Had we but world enough, and time,
This coyness, lady, were no crime. . .
But at my back I always hear
Time's winged chariot hurrying near. . .
And your quaint honour turn to dust,
And into ashes all my lust.
--Andrew Marvell, "To His Coy Mistress"
IN THE MATTER OF TRENT LOTT, time's winged chariot has surely arrived. Now's the time for his Republican colleagues, and the president, to "roll all [their] strength . . . up into one ball," as Marvell put it, and publicly answer the simple question: Should Trent Lott be the Republican leader in the Senate?
I think he should go. Others believe he should stay. Some Republican senators have stepped forward to support Lott, and for their straightforwardness they deserve some credit. What's a bit mystifying--dare one say dishonorable?--is the coy posturing of most Republican senators, and of the president, who think Lott should go but won't say so.
Of course, in politics, it often makes sense to keep one's own counsel, work quietly behind the scenes, and, for that matter, take some time to make up one's mind. And so Republican senators, and the president, have perhaps been entitled to the past two weeks of ducking and dodging. But no more.
There are no new arguments to consider. Everyone has had a chance to hear from Lott, survey the lay of the land, do all the private consultations and make all the private representations they want. Sen. Charles E. Grassley may, as he said Tuesday, "resent having to deal with this issue of leadership when we ought to be dealing with the president's agenda." But life is tough. And Trent Lott , it appears, is not going to make his colleagues' job easy by going gently into the good night.
He has no obligation to make their job easy. Indeed, it would be understandable if Lott felt some contempt for all those who have expressed disappointment in him, distanced themselves from him, made comments to reporters on background that he should go, and even called for a meeting of the caucus to consider new leadership (now scheduled for Jan. 6)--all as a way to pressure him to leave, and all without saying he should. Lott's not taking their subtle hints. So: Is any Republican senator (other than the barely Republican Lincoln Chafee) willing to step forward to say publicly that he opposes Lott as his leader? Is it that hard?
I'm sure Karl Rove is wondering the same thing. The White House would prefer for Lott's colleagues to pass judgment on him without the president having to get involved. After all, it's not for the president to select congressional leaders. And the president did, last Thursday, denounce Lott's endorsement of the Dixiecrat agenda. As for Lott's fate, the president's spokesman, Ari Fleischer, has repeatedly said that "the president does not think he needs to resign."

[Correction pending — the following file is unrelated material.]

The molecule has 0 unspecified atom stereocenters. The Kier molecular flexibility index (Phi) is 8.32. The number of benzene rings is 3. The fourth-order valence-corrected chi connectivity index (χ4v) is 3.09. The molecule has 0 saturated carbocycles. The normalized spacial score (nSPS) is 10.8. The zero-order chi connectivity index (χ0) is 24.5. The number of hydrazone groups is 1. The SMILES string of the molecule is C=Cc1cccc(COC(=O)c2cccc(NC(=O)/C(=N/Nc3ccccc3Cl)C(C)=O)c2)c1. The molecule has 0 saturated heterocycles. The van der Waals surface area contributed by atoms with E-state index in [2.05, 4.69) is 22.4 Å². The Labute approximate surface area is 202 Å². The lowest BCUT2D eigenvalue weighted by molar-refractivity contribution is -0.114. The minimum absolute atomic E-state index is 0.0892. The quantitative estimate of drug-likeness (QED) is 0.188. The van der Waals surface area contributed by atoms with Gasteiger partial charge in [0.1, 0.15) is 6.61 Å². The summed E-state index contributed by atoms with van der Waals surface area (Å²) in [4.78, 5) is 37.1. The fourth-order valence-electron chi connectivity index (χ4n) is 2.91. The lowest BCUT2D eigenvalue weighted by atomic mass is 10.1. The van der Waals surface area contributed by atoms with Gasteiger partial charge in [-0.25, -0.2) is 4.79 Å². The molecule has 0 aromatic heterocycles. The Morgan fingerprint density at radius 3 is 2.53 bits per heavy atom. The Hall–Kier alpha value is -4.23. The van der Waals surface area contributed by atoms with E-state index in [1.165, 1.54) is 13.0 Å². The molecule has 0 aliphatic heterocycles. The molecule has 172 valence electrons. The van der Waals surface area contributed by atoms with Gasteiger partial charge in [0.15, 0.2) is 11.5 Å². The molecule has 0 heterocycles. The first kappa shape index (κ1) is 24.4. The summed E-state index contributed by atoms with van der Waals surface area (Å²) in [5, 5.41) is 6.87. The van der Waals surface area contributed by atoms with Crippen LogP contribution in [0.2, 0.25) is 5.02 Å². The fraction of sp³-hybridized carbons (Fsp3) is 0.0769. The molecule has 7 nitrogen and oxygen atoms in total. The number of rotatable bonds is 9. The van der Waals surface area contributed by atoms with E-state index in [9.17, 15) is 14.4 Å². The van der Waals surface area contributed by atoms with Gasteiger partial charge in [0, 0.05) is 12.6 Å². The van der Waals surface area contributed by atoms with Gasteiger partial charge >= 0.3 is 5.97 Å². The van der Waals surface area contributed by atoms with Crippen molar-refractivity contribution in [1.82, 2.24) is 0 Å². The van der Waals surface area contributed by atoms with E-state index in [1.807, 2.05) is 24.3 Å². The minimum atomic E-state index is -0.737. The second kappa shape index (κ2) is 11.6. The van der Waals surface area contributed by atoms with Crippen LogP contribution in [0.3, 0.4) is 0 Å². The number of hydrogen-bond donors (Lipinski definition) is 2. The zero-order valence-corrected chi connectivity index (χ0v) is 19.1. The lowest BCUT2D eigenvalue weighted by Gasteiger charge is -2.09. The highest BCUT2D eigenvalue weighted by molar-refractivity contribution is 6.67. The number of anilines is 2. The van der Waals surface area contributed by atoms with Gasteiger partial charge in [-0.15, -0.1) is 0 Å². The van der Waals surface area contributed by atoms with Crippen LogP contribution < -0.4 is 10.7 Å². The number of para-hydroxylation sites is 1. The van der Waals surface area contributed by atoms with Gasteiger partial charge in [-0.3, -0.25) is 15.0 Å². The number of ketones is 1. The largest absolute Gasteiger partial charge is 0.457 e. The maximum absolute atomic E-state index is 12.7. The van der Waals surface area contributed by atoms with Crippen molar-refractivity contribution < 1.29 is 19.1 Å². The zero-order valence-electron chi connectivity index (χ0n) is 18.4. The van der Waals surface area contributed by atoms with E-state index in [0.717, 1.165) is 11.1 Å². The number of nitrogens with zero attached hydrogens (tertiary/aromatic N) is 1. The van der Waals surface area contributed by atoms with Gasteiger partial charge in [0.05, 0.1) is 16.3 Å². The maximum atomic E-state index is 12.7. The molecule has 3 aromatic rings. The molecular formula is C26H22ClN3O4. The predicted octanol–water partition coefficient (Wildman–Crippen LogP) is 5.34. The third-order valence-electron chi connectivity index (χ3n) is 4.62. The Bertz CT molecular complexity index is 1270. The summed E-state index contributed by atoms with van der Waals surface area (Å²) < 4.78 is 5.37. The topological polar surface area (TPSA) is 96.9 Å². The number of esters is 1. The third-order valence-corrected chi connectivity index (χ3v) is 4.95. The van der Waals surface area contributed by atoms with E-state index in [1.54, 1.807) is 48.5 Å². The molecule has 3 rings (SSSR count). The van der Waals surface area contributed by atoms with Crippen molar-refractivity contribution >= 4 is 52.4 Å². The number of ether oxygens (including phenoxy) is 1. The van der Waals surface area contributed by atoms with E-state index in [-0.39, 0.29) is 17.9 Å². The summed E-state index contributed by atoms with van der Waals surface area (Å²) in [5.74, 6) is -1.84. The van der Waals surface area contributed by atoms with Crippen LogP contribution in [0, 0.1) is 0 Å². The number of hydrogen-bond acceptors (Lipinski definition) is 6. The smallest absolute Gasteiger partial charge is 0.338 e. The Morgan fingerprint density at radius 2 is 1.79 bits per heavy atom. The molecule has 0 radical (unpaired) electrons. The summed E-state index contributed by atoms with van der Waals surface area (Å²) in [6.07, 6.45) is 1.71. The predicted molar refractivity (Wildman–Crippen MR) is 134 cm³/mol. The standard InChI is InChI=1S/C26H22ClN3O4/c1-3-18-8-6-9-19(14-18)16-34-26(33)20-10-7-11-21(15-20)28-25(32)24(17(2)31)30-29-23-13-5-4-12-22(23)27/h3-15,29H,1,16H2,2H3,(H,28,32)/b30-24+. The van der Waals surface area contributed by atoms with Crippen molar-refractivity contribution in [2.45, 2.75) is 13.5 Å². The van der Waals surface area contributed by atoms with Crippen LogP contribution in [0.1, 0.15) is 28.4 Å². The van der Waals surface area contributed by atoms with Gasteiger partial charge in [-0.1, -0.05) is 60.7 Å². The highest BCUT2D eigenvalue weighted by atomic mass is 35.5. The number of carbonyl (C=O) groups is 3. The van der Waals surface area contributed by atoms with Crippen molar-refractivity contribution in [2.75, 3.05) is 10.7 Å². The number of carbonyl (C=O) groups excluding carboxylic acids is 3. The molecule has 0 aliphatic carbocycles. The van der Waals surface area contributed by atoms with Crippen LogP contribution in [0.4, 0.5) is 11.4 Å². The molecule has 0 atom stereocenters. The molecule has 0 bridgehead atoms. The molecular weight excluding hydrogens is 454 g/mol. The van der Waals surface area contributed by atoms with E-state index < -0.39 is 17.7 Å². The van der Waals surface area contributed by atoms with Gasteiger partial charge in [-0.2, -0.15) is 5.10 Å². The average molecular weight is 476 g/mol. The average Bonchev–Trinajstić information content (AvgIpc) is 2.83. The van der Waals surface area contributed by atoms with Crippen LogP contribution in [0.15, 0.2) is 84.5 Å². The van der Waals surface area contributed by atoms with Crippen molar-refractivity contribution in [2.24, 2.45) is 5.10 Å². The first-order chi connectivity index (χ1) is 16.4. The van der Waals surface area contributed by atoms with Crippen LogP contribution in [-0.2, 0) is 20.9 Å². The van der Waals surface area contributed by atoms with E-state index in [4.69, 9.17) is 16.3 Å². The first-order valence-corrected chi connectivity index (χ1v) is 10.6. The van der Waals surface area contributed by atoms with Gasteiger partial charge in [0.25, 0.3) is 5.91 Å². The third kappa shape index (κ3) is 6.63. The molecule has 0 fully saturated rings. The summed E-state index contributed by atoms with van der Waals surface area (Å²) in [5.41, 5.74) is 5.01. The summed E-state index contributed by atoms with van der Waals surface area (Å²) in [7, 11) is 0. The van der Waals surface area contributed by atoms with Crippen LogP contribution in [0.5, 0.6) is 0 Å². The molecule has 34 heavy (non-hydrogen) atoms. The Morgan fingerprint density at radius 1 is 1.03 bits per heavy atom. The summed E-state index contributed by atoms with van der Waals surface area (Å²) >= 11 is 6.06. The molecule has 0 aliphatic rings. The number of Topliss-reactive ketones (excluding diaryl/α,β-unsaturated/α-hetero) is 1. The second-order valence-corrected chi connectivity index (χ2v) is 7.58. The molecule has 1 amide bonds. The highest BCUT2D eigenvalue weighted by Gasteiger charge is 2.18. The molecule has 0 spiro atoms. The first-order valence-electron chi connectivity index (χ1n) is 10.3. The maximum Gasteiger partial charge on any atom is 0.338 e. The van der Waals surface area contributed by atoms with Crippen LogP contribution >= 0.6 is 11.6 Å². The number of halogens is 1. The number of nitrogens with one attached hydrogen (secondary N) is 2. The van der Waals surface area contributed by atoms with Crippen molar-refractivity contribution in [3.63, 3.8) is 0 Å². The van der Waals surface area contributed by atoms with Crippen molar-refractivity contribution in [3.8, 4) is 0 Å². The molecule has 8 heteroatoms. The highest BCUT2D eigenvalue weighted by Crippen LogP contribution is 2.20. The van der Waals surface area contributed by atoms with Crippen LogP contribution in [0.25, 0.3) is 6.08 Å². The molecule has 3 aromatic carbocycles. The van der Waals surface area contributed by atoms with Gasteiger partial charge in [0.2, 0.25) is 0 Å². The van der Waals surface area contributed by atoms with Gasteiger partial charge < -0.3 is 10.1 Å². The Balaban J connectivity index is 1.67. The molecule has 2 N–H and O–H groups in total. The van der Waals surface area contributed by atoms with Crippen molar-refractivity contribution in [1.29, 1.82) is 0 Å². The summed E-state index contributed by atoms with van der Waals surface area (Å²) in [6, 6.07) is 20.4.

But having gone so far as to express the opinion that Lott doesn't need to go, isn't it time for the president to express an opinion as to whether he should? Lott's colleagues would be grateful for a recommendation. There is something ludicrous about Fleischer having to say at his press briefing Tuesday, "The message that the White House is sending is, 'No comment' means no comment."
The hints and the feints and the background quotes are getting tiresome. Isn't Republican honor in danger of turning into dust? And, if the evasions continue until Jan. 6, won't the lusty exuberance of the president's remarkable Nov. 5 election triumph be reduced to ashes?
On Jan. 28, 1931, in the House of Commons, Winston Churchill expressed his disgust at Ramsey MacDonald's government:
"I remember, when I was a child, being taken to the celebrated Barnum's Circus, which contained an exhibition of freaks and monstrosities, but the exhibit on the program which I most desired to see was the one described as the 'Boneless Wonder.' My parents judged that the spectacle would be too revolting and demoralizing to my youthful eye, and I have waited 50 years to see the Boneless Wonder sitting on the Treasury Bench."
It would be revolting and demoralizing, even to my jaundiced eye, to have to think that the Republican bench is now populated by boneless wonders, too timid and too coy to share with the rest of us their judgment of Sen. Lott's worthiness to serve as their leader.
William Kristol is editor of The Weekly Standard.